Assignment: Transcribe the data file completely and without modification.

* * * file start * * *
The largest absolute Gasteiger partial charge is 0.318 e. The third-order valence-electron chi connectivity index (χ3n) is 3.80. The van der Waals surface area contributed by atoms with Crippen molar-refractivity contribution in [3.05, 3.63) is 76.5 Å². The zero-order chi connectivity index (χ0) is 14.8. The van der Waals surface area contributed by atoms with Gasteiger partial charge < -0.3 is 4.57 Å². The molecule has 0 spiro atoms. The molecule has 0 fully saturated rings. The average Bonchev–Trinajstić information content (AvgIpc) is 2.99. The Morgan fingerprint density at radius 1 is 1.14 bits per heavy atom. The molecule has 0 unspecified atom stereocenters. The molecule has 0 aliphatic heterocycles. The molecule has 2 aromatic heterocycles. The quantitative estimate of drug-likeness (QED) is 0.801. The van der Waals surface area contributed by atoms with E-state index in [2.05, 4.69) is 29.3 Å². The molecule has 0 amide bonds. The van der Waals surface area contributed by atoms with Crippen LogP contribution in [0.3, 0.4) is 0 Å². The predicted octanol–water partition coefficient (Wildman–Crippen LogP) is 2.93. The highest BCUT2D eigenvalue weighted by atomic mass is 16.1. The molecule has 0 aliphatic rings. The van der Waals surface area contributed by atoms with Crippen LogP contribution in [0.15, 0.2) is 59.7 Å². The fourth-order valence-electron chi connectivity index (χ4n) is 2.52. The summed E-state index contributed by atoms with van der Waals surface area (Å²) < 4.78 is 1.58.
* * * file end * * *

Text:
The largest absolute Gasteiger partial charge is 0.318 e. The third-order valence-electron chi connectivity index (χ3n) is 3.80. The van der Waals surface area contributed by atoms with Crippen molar-refractivity contribution in [3.05, 3.63) is 76.5 Å². The zero-order chi connectivity index (χ0) is 14.8. The van der Waals surface area contributed by atoms with Gasteiger partial charge < -0.3 is 4.57 Å². The molecule has 0 spiro atoms. The molecule has 0 fully saturated rings. The average Bonchev–Trinajstić information content (AvgIpc) is 2.99. The Morgan fingerprint density at radius 1 is 1.14 bits per heavy atom. The molecule has 0 unspecified atom stereocenters. The molecule has 0 aliphatic heterocycles. The molecule has 2 aromatic heterocycles. The quantitative estimate of drug-likeness (QED) is 0.801. The van der Waals surface area contributed by atoms with E-state index in [2.05, 4.69) is 29.3 Å². The molecule has 0 amide bonds. The van der Waals surface area contributed by atoms with Crippen LogP contribution in [0.3, 0.4) is 0 Å². The predicted octanol–water partition coefficient (Wildman–Crippen LogP) is 2.93. The highest BCUT2D eigenvalue weighted by atomic mass is 16.1. The molecule has 0 aliphatic rings. The van der Waals surface area contributed by atoms with Crippen LogP contribution in [0.15, 0.2) is 59.7 Å². The fourth-order valence-electron chi connectivity index (χ4n) is 2.52. The summed E-state index contributed by atoms with van der Waals surface area (Å²) < 4.78 is 1.58.